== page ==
Notes on James McDaniel White

James McDaniel White was born at the White home place on Rocky River in Chatham County, six miles from Pittsboro on May 18, 1836. This place had been bought in 1785 by his great grandfather, John White, who came from Virginia. His father, William White, was a member of Mays Chapel, a deacon, and took an active part in Baptist church work.

James McDaniel White was named for a noted Baptist preacher of that day, James McDaniel, and was called “Mac” by his contemporaries.

He was graduated from Wake Forest College in 1859 with the degree of Master of Arts. That summer while riding to Pittsboro, he stopped at a creek to water his horse. At the same time an acquaintance coming from the other direction did the same thing and the two engaged in a conversation. In the course of this White, speaking of his plans, expressed the desire to teach rather than farm. His companion remarked that he had just heard of a good opening in Clayton, in Johnston County, and gave him names of persons to whom he could write. The result was that the fall of 1859 found White in Clayton as principal of its academy.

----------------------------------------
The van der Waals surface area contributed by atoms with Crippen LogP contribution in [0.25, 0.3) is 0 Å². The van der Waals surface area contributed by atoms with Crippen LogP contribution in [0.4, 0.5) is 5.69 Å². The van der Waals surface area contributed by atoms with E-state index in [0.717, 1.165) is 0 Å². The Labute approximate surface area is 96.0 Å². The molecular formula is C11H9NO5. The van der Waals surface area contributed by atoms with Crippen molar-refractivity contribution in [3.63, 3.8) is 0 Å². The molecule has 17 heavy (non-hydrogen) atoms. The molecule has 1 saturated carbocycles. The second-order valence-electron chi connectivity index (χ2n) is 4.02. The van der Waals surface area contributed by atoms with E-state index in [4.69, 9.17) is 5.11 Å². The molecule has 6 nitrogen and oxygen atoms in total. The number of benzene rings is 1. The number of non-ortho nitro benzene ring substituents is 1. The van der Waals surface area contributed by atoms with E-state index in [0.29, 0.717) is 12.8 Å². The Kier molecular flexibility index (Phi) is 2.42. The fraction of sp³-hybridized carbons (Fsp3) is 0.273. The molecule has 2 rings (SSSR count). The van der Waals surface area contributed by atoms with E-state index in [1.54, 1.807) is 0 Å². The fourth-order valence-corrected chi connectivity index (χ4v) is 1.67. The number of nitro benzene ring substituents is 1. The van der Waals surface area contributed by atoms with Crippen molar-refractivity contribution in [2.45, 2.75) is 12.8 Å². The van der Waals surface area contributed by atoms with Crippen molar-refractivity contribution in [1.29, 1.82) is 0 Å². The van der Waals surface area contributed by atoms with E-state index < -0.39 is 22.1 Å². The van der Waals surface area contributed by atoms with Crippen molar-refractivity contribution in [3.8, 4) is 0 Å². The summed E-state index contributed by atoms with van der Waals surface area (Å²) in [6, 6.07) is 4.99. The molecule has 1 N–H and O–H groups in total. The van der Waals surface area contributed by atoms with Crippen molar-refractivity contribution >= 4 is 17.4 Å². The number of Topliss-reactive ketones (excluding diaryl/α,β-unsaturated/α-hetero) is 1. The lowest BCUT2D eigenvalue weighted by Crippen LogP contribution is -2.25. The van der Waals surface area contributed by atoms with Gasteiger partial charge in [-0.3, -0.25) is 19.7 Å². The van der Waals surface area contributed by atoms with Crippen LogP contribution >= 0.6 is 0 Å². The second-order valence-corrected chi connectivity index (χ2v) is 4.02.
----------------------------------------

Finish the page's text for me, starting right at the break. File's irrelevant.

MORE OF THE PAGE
In politics he was a Whig as his father, a strong Union man and opposed to anything like secession.

In less than two years the question of secession was submitted to the voters of the state. White threw himself wholeheartedly into this and engaged in a joint debate through Johnston County opposing secession. Incidentally his opponent in the debate secured an office job in Raleigh for the duration of the war. In this election secession was defeated, but only a short time afterwards, in April 1861.

Capt. James McDaniel White

Captain Third North Carolina Cavalry

Made Captain March 1865 and assigned to duty on Gen. Barringers staff, but was wounded April 1st Battle of Five Forks and sent to the hospital at Danville. Lee surrendered April 9th and Capt. White left hospital with a companion Pvt. May to avoid surrendering. Rode in a box car to Greensboro. In some way they acquired a horse in Greensboro and May held Capt. White on his horse until he got to his house in Chatham County. He was wounded through the body.

There was a picture of Capt. White in his uniform, but we have never been able to find it. The last time Bruce White saw it was when he was in his house in Clayton when he was a boy.